Tourism revenue, a crucial source of hard currency for the Arab world’s most-populous nation, tumbled 30 percent in 2011. Foreign investors sold off $7.5 billion in local bills and bonds in the first nine months of last year, leaving the state to rely on local banks to funding.
Egypt will complete elections for the lower house of parliament, which started in November, within days and the body will convene Jan. 23, two days before the anniversary of the start of anti-government protests last year. Registration of candidates for the presidential election will start on April 15, the state-run Al-Ahram newspaper reported Monday, citing a television interview with Major General Mohsen al-Fangary.
Still, the ruling military council, which took over from Mubarak last year and counts Fangary as a member, hasn’t announced when it will end a 30-year emergency law or end military trials of civilians, two demands of demonstrators who continue to hold periodic protests.
Ahead of the IMF talks, the yield on the government’s 5.75 percent dollar bonds posted its biggest single-day drop in almost a year, falling 37 basis points, or 0.37 of a percentage point, according to data compiled by Bloomberg. The yield dropped another three basis points Monday to 8.28 percent at 2:41 p.m. in Cairo. The average yield on Middle East sovereign bonds was at 4.96 percent on Jan. 13, according to the HSBC/Nasdaq Dubai Middle East Conventional Sovereign U.S. Dollar Bond Index.
To reduce borrowing costs, already at records on all treasury-bill maturities, Egypt canceled about 14.3 billion pounds in sales of three-month treasury bills this quarter. It will offer $1 billion in dollar-denominated one-year treasury bills tomorrow, its third such sale in as many months, having raised $2.53 billion at about 3.9 percent at the previous sales.
Egypt sold three- and five-year pound debt Monday at average yields of 16.15 percent and 16.39 percent, respectively. Any aid from global and regional donors is likely to have strings attached. The IMF may push Egypt to reduce fuel subsidies, according to analysts including Fitch’s Fox and Moustafa Assal, head of fixed income at Cairo-based Beltone Financial Holding.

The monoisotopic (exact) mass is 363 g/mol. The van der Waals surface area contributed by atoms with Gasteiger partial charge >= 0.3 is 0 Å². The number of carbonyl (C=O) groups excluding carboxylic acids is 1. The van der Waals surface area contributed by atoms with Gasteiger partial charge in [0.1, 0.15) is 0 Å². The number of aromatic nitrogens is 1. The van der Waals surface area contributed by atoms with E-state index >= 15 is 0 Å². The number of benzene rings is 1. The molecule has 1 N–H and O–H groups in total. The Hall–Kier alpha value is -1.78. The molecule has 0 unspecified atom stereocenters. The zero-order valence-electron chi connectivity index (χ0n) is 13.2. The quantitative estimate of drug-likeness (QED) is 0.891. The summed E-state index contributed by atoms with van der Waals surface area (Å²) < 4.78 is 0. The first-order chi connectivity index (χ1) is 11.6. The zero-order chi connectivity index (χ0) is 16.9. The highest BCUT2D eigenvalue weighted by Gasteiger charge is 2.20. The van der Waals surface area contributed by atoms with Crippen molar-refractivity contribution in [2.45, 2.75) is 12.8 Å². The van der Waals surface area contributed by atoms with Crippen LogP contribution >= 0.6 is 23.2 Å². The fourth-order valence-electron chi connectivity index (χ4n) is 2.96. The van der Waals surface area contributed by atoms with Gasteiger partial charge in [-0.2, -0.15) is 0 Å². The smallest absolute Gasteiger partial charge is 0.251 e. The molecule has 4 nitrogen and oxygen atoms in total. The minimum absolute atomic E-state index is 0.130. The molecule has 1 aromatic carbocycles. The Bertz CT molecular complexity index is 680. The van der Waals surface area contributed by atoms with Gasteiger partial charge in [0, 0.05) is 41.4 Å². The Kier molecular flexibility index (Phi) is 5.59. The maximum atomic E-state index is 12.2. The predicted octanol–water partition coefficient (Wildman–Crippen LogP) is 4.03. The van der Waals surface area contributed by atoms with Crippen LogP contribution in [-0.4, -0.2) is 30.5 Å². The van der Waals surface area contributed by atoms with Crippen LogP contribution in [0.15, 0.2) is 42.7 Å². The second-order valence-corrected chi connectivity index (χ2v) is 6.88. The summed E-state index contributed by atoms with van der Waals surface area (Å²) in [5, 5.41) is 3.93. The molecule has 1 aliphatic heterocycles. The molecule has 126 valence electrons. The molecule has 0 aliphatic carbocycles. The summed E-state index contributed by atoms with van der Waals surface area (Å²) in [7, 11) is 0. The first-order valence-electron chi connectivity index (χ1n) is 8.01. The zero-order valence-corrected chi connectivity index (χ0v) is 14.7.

The nation’s bill for subsidizing the cost of gasoline could reach 114 billion pounds in 2012 compared with 100 billion pounds last year, Al-Mal cited Hani Dahi, chairman of Egyptian General Petroleum Corp., as saying this month. At a time when crude oil prices hover around $100 a barrel, Egyptians pay 1.85 pounds per liter of 92-octane fuel, or the equivalent of $1.16 a gallon. The government has no plans to raise fuel prices, state television reported Monday.
“The IMF will at least force the government to be more transparent and push for reducing subsidies and the budget deficit,” Assal said by phone Tuesday. “The government won’t be ready to meet all demands such as cutting fuel subsidies, but if the fund doesn’t see progress, it won’t be inclined to lend more in the future.”
With its higher spending bill, Egypt is unlikely to meet its deficit target, according to analysts at Moody’s Investors Service and EFG-Hermes, the biggest publicly traded Arab investment bank, who expect the budget shortfall to reach at least 10 percent of economic output this fiscal year. Moody’s cut Egypt’s credit rating four times to B2 in 2011, taking it five levels below investment grade.